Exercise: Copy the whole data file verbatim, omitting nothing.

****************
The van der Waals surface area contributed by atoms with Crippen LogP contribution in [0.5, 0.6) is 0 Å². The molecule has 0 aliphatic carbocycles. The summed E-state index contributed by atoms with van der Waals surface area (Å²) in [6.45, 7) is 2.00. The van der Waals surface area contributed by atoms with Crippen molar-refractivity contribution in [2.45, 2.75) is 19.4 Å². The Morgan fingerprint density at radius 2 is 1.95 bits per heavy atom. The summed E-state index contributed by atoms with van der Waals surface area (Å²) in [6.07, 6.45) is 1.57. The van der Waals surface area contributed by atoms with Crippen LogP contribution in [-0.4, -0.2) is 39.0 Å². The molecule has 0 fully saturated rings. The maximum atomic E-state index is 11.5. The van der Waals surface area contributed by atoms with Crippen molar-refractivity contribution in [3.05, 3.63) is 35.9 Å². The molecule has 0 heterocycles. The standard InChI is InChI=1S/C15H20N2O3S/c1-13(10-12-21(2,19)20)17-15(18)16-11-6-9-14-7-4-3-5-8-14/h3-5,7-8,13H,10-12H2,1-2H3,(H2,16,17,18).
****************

The van der Waals surface area contributed by atoms with Crippen LogP contribution in [0.5, 0.6) is 0 Å². The molecule has 0 aliphatic carbocycles. The summed E-state index contributed by atoms with van der Waals surface area (Å²) in [6.45, 7) is 2.00. The van der Waals surface area contributed by atoms with Crippen molar-refractivity contribution in [2.45, 2.75) is 19.4 Å². The Morgan fingerprint density at radius 2 is 1.95 bits per heavy atom. The summed E-state index contributed by atoms with van der Waals surface area (Å²) in [6.07, 6.45) is 1.57. The van der Waals surface area contributed by atoms with Crippen LogP contribution in [-0.4, -0.2) is 39.0 Å². The molecule has 0 fully saturated rings. The maximum atomic E-state index is 11.5. The van der Waals surface area contributed by atoms with Crippen molar-refractivity contribution in [3.05, 3.63) is 35.9 Å². The molecule has 0 heterocycles. The standard InChI is InChI=1S/C15H20N2O3S/c1-13(10-12-21(2,19)20)17-15(18)16-11-6-9-14-7-4-3-5-8-14/h3-5,7-8,13H,10-12H2,1-2H3,(H2,16,17,18).